Dementia patients will be allowed to wander the medieval-style citadel without medication, aimed at increasing their freedom and reducing anxiety.
Residents of the village in Dax, southwestern France will be able to shop, go to the hairdresser, visit the library, hit the gym and do most things everyone else does in normal life.
It may sound similar to a regular residential complex, but usually Alzheimer's patients would not be given such free rein.
Allowing them to live in an almost normal village helps "maintain participation in social life", professor Jean-François Dartigues, neurologist at the Pellegrin university hospital in Bordeaux told The Telegraph.
The village was designed by the late Henri Emmanuelli, a former Socialist minister and local MP, who launched the project after reading about a Dutch gated model village in Weesp, Netherlands.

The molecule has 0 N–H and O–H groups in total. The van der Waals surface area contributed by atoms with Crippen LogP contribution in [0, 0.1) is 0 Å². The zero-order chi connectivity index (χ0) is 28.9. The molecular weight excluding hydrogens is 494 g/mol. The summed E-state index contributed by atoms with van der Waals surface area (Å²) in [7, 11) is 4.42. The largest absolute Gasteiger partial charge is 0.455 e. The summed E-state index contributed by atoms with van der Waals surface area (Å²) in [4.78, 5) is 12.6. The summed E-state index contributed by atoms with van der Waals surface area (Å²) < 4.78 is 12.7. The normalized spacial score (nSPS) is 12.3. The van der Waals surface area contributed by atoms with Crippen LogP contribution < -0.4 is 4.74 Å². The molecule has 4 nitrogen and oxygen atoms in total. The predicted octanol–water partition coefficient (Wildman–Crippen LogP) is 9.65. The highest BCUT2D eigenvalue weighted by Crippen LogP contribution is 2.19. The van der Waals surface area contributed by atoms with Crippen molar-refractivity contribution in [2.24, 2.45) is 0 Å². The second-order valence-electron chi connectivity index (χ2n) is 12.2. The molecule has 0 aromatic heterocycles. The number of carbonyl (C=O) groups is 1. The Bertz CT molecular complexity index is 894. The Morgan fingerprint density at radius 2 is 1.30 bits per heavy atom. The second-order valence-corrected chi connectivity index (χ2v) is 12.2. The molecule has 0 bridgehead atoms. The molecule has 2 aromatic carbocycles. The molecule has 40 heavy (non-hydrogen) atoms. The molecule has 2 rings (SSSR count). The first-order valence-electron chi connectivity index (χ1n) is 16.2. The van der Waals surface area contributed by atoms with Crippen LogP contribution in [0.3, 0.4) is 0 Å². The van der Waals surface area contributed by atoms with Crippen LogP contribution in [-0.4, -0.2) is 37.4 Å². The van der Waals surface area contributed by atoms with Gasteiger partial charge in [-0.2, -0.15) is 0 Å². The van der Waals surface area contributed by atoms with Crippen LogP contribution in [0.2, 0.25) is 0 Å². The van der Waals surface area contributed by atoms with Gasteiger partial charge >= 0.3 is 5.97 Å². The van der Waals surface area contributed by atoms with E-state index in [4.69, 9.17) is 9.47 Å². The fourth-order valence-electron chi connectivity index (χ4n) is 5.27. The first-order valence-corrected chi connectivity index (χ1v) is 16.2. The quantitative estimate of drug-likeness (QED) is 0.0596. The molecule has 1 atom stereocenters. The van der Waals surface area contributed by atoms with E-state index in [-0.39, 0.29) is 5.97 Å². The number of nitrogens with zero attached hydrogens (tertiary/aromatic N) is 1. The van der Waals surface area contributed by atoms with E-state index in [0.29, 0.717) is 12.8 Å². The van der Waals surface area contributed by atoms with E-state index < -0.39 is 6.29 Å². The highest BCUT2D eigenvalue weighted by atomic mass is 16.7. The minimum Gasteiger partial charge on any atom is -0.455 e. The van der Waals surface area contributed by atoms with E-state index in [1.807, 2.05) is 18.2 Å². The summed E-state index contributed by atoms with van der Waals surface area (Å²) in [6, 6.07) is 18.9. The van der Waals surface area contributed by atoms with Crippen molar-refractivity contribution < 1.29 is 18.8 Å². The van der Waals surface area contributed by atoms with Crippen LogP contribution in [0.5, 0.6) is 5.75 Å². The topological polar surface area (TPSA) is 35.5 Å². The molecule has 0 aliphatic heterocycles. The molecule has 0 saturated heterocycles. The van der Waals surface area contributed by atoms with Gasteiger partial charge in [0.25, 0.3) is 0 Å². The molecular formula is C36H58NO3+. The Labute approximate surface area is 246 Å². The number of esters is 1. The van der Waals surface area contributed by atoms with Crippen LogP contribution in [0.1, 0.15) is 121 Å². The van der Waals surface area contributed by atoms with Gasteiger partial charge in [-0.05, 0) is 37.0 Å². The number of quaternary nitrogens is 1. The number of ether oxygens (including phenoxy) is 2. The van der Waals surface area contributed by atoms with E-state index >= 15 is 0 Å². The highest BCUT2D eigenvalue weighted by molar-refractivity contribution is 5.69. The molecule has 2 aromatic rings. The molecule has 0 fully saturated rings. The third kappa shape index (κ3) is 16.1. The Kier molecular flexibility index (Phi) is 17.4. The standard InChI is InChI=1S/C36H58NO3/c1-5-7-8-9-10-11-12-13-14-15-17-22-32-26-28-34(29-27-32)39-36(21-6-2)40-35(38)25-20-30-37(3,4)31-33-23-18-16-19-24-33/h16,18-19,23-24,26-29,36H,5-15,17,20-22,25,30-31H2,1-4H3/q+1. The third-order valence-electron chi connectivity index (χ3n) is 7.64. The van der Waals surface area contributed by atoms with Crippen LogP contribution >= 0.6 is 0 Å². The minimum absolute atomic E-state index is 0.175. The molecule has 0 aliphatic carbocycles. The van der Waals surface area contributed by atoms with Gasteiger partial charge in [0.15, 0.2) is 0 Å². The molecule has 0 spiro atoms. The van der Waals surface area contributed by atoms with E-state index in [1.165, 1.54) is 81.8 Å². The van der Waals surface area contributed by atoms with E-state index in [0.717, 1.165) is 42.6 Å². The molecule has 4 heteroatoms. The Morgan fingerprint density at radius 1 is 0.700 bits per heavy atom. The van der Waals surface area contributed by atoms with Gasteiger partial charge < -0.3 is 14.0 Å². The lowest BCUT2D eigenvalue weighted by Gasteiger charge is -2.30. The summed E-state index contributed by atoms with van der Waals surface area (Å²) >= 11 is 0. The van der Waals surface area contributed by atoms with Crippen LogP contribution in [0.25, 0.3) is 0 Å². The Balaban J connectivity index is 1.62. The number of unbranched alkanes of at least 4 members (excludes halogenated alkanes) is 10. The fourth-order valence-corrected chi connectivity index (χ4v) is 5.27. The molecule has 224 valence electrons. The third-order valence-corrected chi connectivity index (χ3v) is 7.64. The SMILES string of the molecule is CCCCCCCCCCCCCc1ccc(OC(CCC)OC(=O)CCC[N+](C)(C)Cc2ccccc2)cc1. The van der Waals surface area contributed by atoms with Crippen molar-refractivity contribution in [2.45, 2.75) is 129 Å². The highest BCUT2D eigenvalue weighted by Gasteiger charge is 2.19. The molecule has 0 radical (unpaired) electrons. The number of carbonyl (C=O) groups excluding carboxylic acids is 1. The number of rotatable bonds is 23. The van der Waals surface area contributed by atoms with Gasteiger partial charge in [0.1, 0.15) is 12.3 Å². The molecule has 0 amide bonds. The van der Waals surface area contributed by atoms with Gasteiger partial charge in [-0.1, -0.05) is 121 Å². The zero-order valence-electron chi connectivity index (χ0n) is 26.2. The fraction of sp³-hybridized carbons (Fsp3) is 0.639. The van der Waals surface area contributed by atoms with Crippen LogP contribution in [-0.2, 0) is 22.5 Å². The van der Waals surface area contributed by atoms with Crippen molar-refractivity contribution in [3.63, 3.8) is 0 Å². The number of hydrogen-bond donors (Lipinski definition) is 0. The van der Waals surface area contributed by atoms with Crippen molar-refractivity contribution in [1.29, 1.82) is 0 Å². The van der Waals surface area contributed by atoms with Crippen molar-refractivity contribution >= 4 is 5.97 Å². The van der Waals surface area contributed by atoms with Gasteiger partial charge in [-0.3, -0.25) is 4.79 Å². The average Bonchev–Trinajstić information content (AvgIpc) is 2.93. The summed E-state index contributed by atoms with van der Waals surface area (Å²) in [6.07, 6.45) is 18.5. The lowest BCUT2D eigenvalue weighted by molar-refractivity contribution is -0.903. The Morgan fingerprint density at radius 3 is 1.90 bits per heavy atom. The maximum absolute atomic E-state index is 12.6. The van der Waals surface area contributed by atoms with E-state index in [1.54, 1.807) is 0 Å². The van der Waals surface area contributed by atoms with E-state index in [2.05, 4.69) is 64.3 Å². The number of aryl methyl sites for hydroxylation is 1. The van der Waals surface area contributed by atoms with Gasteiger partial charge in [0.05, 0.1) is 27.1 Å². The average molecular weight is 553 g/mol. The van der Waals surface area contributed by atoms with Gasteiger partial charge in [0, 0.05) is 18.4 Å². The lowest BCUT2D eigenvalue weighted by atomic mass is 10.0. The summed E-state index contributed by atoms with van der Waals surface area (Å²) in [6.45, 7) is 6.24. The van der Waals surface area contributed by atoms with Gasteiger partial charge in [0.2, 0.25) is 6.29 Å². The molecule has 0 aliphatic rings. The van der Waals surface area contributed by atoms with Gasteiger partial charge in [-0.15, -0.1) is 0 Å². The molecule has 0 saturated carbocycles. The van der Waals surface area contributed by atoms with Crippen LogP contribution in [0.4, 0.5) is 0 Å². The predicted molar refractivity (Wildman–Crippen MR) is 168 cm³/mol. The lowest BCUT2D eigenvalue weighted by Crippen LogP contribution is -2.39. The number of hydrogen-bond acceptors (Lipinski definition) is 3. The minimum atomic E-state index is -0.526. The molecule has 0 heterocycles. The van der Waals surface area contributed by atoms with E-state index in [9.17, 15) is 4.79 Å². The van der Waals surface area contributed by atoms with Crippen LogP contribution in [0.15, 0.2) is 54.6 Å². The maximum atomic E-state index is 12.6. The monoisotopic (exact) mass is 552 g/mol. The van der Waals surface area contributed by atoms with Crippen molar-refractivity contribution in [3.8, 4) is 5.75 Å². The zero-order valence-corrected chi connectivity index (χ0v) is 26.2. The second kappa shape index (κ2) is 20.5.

For their own safety residents in the Dutch village must be confined to the village and are watched over by plain-clothed medics.
Supporters of the project say residents tend to be more active, require less medication and are happier compared to those who live in nursing homes.
The French version hopes to do the same for its patients.
There will be 120 dementia residents along with 100 live-in carers and 120 volunteers in the village.
Researchers plan to study "the impact of new therapeutic approaches on patients, carers and medical staff" compared to nursing homes, Prof Dartigues added.
It will look like a medieval citadel to avoid patients becoming disoriented.
"We hope that the patients will be less constrained and anxious, happier. The same goes for the medical staff," said Françoise Diris, president of the France Alzheimer Landes association.
"Families will also be more relaxed, and feel less guilty."
The complex will cost around £17.5m to build and around £6m to run.
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